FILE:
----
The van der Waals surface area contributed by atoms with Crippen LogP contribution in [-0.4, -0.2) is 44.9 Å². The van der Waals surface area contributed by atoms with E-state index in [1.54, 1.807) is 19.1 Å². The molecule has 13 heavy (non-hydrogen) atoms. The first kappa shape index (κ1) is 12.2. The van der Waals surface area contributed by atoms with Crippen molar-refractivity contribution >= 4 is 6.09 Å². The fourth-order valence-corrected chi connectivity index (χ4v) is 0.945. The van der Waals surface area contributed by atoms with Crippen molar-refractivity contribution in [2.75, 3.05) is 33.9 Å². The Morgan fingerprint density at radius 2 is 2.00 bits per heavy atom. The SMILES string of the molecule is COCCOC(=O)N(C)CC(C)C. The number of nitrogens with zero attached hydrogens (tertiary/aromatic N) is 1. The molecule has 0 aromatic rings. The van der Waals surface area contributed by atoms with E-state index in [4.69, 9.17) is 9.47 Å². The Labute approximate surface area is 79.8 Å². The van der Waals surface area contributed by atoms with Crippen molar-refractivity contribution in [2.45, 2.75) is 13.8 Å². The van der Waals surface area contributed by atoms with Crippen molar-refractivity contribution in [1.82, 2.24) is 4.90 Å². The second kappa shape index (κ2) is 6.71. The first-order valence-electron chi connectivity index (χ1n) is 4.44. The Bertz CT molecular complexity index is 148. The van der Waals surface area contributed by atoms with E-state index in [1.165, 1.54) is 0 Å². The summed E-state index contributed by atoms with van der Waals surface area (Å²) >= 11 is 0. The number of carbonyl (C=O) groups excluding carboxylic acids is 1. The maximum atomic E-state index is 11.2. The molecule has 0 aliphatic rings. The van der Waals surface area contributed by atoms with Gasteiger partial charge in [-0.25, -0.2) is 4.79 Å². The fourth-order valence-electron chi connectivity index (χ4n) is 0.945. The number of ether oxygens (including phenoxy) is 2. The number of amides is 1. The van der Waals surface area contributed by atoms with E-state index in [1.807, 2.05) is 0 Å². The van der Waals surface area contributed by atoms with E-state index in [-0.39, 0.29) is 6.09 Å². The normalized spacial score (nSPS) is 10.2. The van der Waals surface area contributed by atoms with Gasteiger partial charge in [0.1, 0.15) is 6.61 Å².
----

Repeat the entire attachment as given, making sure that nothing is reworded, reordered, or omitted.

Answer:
The van der Waals surface area contributed by atoms with Crippen LogP contribution in [-0.4, -0.2) is 44.9 Å². The van der Waals surface area contributed by atoms with E-state index in [1.54, 1.807) is 19.1 Å². The molecule has 13 heavy (non-hydrogen) atoms. The first kappa shape index (κ1) is 12.2. The van der Waals surface area contributed by atoms with Crippen molar-refractivity contribution >= 4 is 6.09 Å². The fourth-order valence-corrected chi connectivity index (χ4v) is 0.945. The van der Waals surface area contributed by atoms with Crippen molar-refractivity contribution in [2.75, 3.05) is 33.9 Å². The Morgan fingerprint density at radius 2 is 2.00 bits per heavy atom. The SMILES string of the molecule is COCCOC(=O)N(C)CC(C)C. The number of nitrogens with zero attached hydrogens (tertiary/aromatic N) is 1. The molecule has 0 aromatic rings. The van der Waals surface area contributed by atoms with E-state index in [4.69, 9.17) is 9.47 Å². The Labute approximate surface area is 79.8 Å². The van der Waals surface area contributed by atoms with Crippen molar-refractivity contribution in [2.45, 2.75) is 13.8 Å². The van der Waals surface area contributed by atoms with Crippen molar-refractivity contribution in [1.82, 2.24) is 4.90 Å². The second kappa shape index (κ2) is 6.71. The first-order valence-electron chi connectivity index (χ1n) is 4.44. The Bertz CT molecular complexity index is 148. The van der Waals surface area contributed by atoms with E-state index in [1.165, 1.54) is 0 Å². The summed E-state index contributed by atoms with van der Waals surface area (Å²) >= 11 is 0. The number of carbonyl (C=O) groups excluding carboxylic acids is 1. The maximum atomic E-state index is 11.2. The molecule has 0 aliphatic rings. The van der Waals surface area contributed by atoms with Gasteiger partial charge in [-0.25, -0.2) is 4.79 Å². The fourth-order valence-electron chi connectivity index (χ4n) is 0.945. The number of ether oxygens (including phenoxy) is 2. The number of amides is 1. The van der Waals surface area contributed by atoms with E-state index in [1.807, 2.05) is 0 Å². The van der Waals surface area contributed by atoms with E-state index in [-0.39, 0.29) is 6.09 Å². The normalized spacial score (nSPS) is 10.2. The van der Waals surface area contributed by atoms with Gasteiger partial charge in [0.1, 0.15) is 6.61 Å².